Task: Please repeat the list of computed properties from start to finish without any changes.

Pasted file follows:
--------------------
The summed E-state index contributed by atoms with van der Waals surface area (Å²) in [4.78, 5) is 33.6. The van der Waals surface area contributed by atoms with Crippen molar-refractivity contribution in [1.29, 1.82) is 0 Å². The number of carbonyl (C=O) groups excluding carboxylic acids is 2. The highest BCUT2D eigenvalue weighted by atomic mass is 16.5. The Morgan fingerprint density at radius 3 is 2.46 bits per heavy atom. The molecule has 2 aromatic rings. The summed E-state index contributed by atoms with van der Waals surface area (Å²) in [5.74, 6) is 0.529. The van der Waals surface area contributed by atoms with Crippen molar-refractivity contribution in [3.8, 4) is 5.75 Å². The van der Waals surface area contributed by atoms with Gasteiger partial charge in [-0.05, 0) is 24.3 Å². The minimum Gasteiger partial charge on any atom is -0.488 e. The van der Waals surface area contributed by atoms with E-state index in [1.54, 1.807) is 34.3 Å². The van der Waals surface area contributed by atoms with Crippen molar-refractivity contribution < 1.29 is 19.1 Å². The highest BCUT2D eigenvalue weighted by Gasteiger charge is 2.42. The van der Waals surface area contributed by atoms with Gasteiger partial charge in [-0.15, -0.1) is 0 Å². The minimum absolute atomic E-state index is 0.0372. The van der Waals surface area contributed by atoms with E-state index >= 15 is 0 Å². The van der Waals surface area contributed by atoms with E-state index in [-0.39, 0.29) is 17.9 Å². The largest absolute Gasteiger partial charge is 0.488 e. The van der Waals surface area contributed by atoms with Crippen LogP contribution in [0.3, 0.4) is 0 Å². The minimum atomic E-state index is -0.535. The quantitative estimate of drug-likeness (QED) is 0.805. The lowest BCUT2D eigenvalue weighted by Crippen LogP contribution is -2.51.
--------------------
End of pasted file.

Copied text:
The summed E-state index contributed by atoms with van der Waals surface area (Å²) in [4.78, 5) is 33.6. The van der Waals surface area contributed by atoms with Crippen molar-refractivity contribution in [1.29, 1.82) is 0 Å². The number of carbonyl (C=O) groups excluding carboxylic acids is 2. The highest BCUT2D eigenvalue weighted by atomic mass is 16.5. The Morgan fingerprint density at radius 3 is 2.46 bits per heavy atom. The molecule has 2 aromatic rings. The summed E-state index contributed by atoms with van der Waals surface area (Å²) in [5.74, 6) is 0.529. The van der Waals surface area contributed by atoms with Crippen molar-refractivity contribution in [3.8, 4) is 5.75 Å². The van der Waals surface area contributed by atoms with Gasteiger partial charge in [-0.05, 0) is 24.3 Å². The minimum Gasteiger partial charge on any atom is -0.488 e. The van der Waals surface area contributed by atoms with E-state index in [1.54, 1.807) is 34.3 Å². The van der Waals surface area contributed by atoms with Crippen molar-refractivity contribution < 1.29 is 19.1 Å². The highest BCUT2D eigenvalue weighted by Gasteiger charge is 2.42. The van der Waals surface area contributed by atoms with Gasteiger partial charge in [-0.15, -0.1) is 0 Å². The minimum absolute atomic E-state index is 0.0372. The van der Waals surface area contributed by atoms with E-state index >= 15 is 0 Å². The van der Waals surface area contributed by atoms with E-state index in [-0.39, 0.29) is 17.9 Å². The largest absolute Gasteiger partial charge is 0.488 e. The van der Waals surface area contributed by atoms with Crippen LogP contribution in [0.3, 0.4) is 0 Å². The minimum atomic E-state index is -0.535. The quantitative estimate of drug-likeness (QED) is 0.805. The lowest BCUT2D eigenvalue weighted by Crippen LogP contribution is -2.51.